How Drug Addiction Affects The Brain And Body

Drugs are chemical substances that have an impact on both the body and the brain. The effects of every drug can vary considerably since different chemicals can affect the body in various ways. Some drugs can cause long-lasting and irreversible health issues, persisting long after a person stops using the substance.

 

Drugs can be taken in several ways, including injection, inhalation, and ingestion. The drug’s effects on the body can vary depending on how it is administered. Injection of drugs straight into the bloodstream, for instance, has an immediate effect, while ingestion has a delayed effect. 

 

Unfortunately, all misused substances affect the brain. They induce a “high” by flooding the brain with dopamine, a chemical that helps control our emotions, motivation, and sensations of pleasure. Eventually, these substances can alter the brain’s functioning and impair a person’s decision-making capacity, resulting in extreme cravings and compulsive drug usage. This habit may develop into dependence or addiction over time.

 

Drug misuse or addiction, clinically referred to as Substance Use Disorder (SUD), is caused by the habitual consumption of addictive substances such as alcohol, cannabis, hallucinogens, and opioids. SUD is a disease that leads individuals to continuously use substances despite adverse consequences.

 

Drug misuse is related to more deaths, diseases, and disabilities than any other preventable health problem. According to the National Institute on Drug Abuse (NIDA) IC Fact Sheet, approximately 20.4 million people in the US were diagnosed with SUD in 2019.

 

In addition to an increased risk of unintended injuries, accidents, and domestic violence, those addicted to alcohol or drugs are also at a greater risk of suffering from unintentional injuries, accidents, and domestic violence. 

 

Fortunately, SUDs are treatable. The team at DeCoach Rehabilitation Centre aspires to make information about substance use and substance recovery available to everyone that needs it. This information can help family members and friends better identify problematic behavior in their loved ones so they can obtain the help they need.

 

                               Click here to learn more about our recovery programs.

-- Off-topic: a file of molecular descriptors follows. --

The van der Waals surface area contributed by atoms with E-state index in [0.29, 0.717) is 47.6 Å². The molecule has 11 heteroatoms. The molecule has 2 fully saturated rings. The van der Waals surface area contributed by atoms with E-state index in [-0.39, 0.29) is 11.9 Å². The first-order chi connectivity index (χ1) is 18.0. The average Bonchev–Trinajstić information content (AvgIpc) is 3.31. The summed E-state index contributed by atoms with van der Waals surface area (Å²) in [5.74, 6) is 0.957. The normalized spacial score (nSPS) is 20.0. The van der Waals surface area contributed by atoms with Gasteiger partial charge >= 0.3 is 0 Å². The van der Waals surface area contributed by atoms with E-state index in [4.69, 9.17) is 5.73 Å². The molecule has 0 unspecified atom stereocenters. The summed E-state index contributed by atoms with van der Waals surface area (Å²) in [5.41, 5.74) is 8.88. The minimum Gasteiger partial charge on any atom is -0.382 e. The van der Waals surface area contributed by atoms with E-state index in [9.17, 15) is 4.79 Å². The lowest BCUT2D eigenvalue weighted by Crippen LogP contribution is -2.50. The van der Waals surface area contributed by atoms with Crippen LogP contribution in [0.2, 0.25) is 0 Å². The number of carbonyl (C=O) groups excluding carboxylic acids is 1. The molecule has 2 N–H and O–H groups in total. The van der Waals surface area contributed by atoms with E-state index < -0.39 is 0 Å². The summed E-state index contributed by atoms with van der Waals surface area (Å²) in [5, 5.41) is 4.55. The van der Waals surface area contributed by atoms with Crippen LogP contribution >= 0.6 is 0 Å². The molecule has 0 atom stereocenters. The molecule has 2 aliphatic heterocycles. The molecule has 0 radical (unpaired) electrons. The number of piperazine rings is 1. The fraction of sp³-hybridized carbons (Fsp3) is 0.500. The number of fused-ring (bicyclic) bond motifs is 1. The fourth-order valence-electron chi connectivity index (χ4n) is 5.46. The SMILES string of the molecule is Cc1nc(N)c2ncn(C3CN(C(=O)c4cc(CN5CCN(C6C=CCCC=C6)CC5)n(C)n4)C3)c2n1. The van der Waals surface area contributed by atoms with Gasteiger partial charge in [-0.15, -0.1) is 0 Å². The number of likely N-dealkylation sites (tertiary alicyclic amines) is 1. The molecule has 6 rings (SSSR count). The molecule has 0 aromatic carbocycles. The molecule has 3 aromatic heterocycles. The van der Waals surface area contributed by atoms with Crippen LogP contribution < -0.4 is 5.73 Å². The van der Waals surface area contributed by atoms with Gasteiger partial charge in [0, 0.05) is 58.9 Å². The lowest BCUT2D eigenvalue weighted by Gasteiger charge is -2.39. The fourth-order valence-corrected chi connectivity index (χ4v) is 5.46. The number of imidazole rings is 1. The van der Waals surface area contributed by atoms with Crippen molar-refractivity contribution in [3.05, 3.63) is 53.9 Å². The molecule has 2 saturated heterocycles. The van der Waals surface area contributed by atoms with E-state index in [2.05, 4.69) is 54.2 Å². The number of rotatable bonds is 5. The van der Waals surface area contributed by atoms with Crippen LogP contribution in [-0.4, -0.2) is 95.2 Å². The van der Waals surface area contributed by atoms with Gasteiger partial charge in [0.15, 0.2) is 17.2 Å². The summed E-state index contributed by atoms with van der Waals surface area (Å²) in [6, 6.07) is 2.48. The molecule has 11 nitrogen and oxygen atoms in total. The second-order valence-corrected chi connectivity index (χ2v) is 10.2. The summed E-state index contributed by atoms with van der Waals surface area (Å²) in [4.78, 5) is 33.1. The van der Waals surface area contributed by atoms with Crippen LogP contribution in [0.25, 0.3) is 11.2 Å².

Below, we highlight the effects and symptoms that commonly occur as a result of drug dependence. If you are struggling with substance misuse, continue reading to see if you recognize similar symptoms in your own life.

 

How Addictions Affect The Body

 

Drugs can hinder the body’s ability to function effectively. Even ostensibly “mild” drugs like prescription Adderall and Marijuana may have adverse effects. In reality, any addictive substance, in any dose taken over an extended period, can cause severe harm to the body.

 

The Physical Effects 

SUDs are associated with several short-and long-term health issues. These health problems may vary based on the type of substance, the dosage, how often it’s taken, and the user’s general health. Drug misuse and dependency can have far-reaching implications—potentially affecting almost every organ in the body.

 

Side effects include:

 

  • Heart conditions such as irregular heartbeat, heart attacks, blood vessel infections, and collapsed veins from injected drugs
  • Nausea and abdominal pain that contribute to appetite changes and weight loss
  • Increased risk of illness and infection caused by a weakened immune system
  • Heightened strain on the liver placing the user at high risk of developing severe liver damage or liver failure
  • Impaired brain functioning which can lead to convulsions, strokes, impaired judgment, mental confusion, memory loss and other cognitive deficits
  • Kidney damage or failure
  • Lung disease